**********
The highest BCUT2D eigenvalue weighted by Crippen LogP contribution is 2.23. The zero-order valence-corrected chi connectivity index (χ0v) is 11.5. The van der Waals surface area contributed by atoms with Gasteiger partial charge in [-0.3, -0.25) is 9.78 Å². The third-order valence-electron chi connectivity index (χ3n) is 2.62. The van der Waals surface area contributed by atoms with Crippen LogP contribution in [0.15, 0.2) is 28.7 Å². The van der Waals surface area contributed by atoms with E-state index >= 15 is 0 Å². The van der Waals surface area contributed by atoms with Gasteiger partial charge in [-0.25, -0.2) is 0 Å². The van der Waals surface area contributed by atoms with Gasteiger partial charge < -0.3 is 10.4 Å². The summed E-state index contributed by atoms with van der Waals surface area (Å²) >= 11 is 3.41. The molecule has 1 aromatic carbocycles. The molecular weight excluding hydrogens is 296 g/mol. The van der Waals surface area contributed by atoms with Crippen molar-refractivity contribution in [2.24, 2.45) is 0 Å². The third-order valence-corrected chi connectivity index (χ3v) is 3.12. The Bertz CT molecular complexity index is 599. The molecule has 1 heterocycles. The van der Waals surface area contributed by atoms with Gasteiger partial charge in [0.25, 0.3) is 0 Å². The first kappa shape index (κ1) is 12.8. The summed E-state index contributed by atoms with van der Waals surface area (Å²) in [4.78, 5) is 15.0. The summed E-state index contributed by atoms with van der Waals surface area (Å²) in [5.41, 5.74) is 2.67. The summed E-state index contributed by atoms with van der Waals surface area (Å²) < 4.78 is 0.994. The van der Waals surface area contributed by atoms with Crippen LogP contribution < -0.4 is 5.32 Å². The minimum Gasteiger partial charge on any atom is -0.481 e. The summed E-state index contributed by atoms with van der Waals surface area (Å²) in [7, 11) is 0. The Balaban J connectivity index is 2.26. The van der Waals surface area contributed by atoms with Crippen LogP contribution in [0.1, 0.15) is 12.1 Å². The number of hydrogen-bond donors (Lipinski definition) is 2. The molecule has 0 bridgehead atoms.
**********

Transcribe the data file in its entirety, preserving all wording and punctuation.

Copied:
The highest BCUT2D eigenvalue weighted by Crippen LogP contribution is 2.23. The zero-order valence-corrected chi connectivity index (χ0v) is 11.5. The van der Waals surface area contributed by atoms with Gasteiger partial charge in [-0.3, -0.25) is 9.78 Å². The third-order valence-electron chi connectivity index (χ3n) is 2.62. The van der Waals surface area contributed by atoms with Crippen LogP contribution in [0.15, 0.2) is 28.7 Å². The van der Waals surface area contributed by atoms with E-state index >= 15 is 0 Å². The van der Waals surface area contributed by atoms with Gasteiger partial charge in [-0.25, -0.2) is 0 Å². The van der Waals surface area contributed by atoms with Gasteiger partial charge < -0.3 is 10.4 Å². The summed E-state index contributed by atoms with van der Waals surface area (Å²) >= 11 is 3.41. The molecule has 1 aromatic carbocycles. The molecular weight excluding hydrogens is 296 g/mol. The van der Waals surface area contributed by atoms with Crippen molar-refractivity contribution in [2.24, 2.45) is 0 Å². The third-order valence-corrected chi connectivity index (χ3v) is 3.12. The Bertz CT molecular complexity index is 599. The molecule has 1 heterocycles. The van der Waals surface area contributed by atoms with Gasteiger partial charge in [0.25, 0.3) is 0 Å². The first kappa shape index (κ1) is 12.8. The summed E-state index contributed by atoms with van der Waals surface area (Å²) in [4.78, 5) is 15.0. The summed E-state index contributed by atoms with van der Waals surface area (Å²) in [5.41, 5.74) is 2.67. The summed E-state index contributed by atoms with van der Waals surface area (Å²) < 4.78 is 0.994. The van der Waals surface area contributed by atoms with Crippen LogP contribution < -0.4 is 5.32 Å². The minimum Gasteiger partial charge on any atom is -0.481 e. The summed E-state index contributed by atoms with van der Waals surface area (Å²) in [7, 11) is 0. The Balaban J connectivity index is 2.26. The van der Waals surface area contributed by atoms with Crippen LogP contribution in [0.1, 0.15) is 12.1 Å². The number of hydrogen-bond donors (Lipinski definition) is 2. The molecule has 0 bridgehead atoms.